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Lessons from the Storm: Climate Displacement Three Years After Hurricane Sandy

October 28, 2015

This report by the Center for American Progress assesses the recovery of New York’s and New Jersey’s middle- and low-income communities three years after Hurricane Sandy devastated the region in 2012. The report analyzes the challenges encountered by state and city leaders to help reduce displacement of people in the days and years following the storm, as well as innovative policies that emerged to prevent future extreme weather and climate displacement. The Center also highlights the important role that community groups play as citizen first responders, liaisons to government officials, and in long-term housing and recovery efforts.

Authors or Affiliated Users: Danielle Baussan, Miranda Peterson

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City of Miami, Florida Resolution on Climate Gentrification

November 5, 2018

On November 5, 2018, Mayor Suarez of Miami signed a Resolution directing city staff to research the effects of “climate gentrification” on low-income communities that are inland at higher elevations, and to explore ways to stabilize property taxes to reduce displacement. The City of Miami, Florida is seeing high rates of sea-level rise and increasing incidence of nuisance flooding in low-lying areas. As a result, higher elevation areas of the city, which house many of Miami’s lower and moderate income communities, are seeing greater development pressures, which is affecting property values and taxes.

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Anticipated Vulnerabilities: Displacement and Migration in the Age of Climate Change

September 2019

When Hurricane Maria ravaged Puerto Rico in September of 2017, thousands of its inhabitants were forced to flee their homes - many of whom ended up in in the City of Holyoke, Massachusetts. Between 2017 and 2018, over 5,400 people moved from Puerto Rico to Holyoke. In the years that followed, the city and partners at Hunter College and the University of Connecticut surveyed these families, intending to learn what aspects worked in response to their displacement and resettlement. Officials also hoped to assess how other cities could duplicate the incorporation of Puerto Rican climate migrants into Holyoke as more frequent climate events displace additional communities in the coming years.

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Tehama, California Elevating Homes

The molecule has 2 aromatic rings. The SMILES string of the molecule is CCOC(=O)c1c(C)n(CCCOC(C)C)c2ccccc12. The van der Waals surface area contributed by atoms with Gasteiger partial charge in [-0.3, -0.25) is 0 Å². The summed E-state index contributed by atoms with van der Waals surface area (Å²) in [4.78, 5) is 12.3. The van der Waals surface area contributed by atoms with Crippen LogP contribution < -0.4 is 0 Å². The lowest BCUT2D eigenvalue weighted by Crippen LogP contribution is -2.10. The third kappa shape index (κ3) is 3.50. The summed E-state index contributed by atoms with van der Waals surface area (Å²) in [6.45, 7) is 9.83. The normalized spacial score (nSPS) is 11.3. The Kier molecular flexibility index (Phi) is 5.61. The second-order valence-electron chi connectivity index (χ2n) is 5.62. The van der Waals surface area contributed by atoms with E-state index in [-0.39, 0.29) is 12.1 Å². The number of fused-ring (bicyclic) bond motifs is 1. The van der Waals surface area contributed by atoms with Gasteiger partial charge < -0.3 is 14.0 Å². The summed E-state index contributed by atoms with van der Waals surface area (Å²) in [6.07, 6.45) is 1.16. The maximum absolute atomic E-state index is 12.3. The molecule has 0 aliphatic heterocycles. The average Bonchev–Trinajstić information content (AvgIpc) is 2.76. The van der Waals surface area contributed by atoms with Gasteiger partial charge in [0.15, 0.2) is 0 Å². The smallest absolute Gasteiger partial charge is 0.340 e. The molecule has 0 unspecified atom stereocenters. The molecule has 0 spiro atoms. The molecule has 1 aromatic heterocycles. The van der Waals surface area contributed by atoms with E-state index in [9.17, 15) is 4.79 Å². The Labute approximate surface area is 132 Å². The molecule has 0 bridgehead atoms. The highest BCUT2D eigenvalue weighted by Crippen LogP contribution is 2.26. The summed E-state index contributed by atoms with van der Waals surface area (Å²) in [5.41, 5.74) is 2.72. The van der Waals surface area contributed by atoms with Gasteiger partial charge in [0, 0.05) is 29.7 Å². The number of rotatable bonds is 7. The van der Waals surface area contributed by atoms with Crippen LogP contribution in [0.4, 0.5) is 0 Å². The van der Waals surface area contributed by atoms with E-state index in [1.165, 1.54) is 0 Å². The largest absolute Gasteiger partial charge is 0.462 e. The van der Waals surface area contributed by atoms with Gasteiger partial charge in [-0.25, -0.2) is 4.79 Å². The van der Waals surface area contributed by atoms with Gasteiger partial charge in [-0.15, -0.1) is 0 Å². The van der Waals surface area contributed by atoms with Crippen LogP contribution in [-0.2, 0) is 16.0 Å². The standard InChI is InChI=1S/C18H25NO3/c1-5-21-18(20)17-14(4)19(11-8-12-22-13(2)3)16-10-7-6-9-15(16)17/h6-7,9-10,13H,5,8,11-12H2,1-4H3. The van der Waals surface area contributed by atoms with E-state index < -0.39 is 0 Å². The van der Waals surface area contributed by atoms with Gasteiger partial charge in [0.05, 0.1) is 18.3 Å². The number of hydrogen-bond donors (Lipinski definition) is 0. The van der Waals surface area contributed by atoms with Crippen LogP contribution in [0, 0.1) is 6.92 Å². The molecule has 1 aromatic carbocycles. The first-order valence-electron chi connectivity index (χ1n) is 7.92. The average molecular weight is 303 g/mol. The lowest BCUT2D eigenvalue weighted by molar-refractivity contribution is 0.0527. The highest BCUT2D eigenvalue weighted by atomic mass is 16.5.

The City of Tehama, California is working to protect vulnerable residents from flooding through elevation of their homes. Tehama is adjacent to the Sacramento River in the northern Central Valley and has endured several floods over the years. As climate change is anticipated to increase the potential for flooding in this area, residents are at a greater risk of losing their homes to flooding. Many of the residents are unable to pay for the cost of elevating their homes, prompting the city to patch together non-municipal funding sources to substantially reduce residents’ costs. The majority of the cost was covered by the U.S. Army Corps of Engineers (USACE) through Section 205 of the Flood Control Act of 1948, and the Central Valley Flood Protection Board. The remaining 10% of the cost could be covered by funds from the U.S. Department of Housing and Urban Development (HUD) Community Development Block Grant (CBDG) program for low income residents. 

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Philadelphia, Pennsylvania Tiered Assistance Program

2017

The City of Philadelphia created the Tiered Assistance Program (TAP) in 2017 in order to address water affordability for low income communities. In Philadelphia, water affordability is an issue that affects a large number of families - between April 2012 and January 2018, 40% of households either had unpaid bills or some other sort of water debt. To address this issue, the Philadelphia Water Department implemented TAP, a program that allows customers to pay water bills at a percent of their income - this payment is capped at 3%. Through this program’s fixed rates, Philadelphians who are struggling to pay their water bill can budget more accurately and access more affordable water, which is predicted to result in increased payment rates and reduced water debts.